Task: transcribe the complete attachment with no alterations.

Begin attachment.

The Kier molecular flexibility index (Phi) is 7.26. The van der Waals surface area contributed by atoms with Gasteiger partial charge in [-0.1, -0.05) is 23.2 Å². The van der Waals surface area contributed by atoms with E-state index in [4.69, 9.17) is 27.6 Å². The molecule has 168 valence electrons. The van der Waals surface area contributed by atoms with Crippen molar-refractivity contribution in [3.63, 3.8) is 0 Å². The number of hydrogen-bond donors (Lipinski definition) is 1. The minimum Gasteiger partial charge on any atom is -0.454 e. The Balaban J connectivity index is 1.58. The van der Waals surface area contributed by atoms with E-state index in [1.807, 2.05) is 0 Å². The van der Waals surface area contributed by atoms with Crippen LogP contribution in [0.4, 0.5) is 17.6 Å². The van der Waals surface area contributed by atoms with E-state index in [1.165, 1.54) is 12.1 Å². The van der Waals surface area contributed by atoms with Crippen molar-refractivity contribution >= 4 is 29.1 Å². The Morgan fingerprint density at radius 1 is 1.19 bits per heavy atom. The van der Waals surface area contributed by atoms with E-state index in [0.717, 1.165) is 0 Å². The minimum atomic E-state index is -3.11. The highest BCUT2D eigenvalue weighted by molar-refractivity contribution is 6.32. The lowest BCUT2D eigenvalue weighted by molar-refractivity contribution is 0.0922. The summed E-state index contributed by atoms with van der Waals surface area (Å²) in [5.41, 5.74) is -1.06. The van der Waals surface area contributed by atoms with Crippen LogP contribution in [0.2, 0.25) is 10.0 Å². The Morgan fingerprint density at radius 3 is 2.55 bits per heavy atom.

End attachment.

The Kier molecular flexibility index (Phi) is 7.26. The van der Waals surface area contributed by atoms with Gasteiger partial charge in [-0.1, -0.05) is 23.2 Å². The van der Waals surface area contributed by atoms with E-state index in [4.69, 9.17) is 27.6 Å². The molecule has 168 valence electrons. The van der Waals surface area contributed by atoms with Crippen molar-refractivity contribution in [3.63, 3.8) is 0 Å². The number of hydrogen-bond donors (Lipinski definition) is 1. The minimum Gasteiger partial charge on any atom is -0.454 e. The Balaban J connectivity index is 1.58. The van der Waals surface area contributed by atoms with E-state index in [1.807, 2.05) is 0 Å². The van der Waals surface area contributed by atoms with Crippen LogP contribution in [0.4, 0.5) is 17.6 Å². The van der Waals surface area contributed by atoms with E-state index in [1.165, 1.54) is 12.1 Å². The van der Waals surface area contributed by atoms with Crippen molar-refractivity contribution >= 4 is 29.1 Å². The Morgan fingerprint density at radius 1 is 1.19 bits per heavy atom. The van der Waals surface area contributed by atoms with E-state index in [0.717, 1.165) is 0 Å². The minimum atomic E-state index is -3.11. The highest BCUT2D eigenvalue weighted by molar-refractivity contribution is 6.32. The lowest BCUT2D eigenvalue weighted by molar-refractivity contribution is 0.0922. The summed E-state index contributed by atoms with van der Waals surface area (Å²) in [5.41, 5.74) is -1.06. The van der Waals surface area contributed by atoms with Crippen LogP contribution in [0.2, 0.25) is 10.0 Å². The Morgan fingerprint density at radius 3 is 2.55 bits per heavy atom.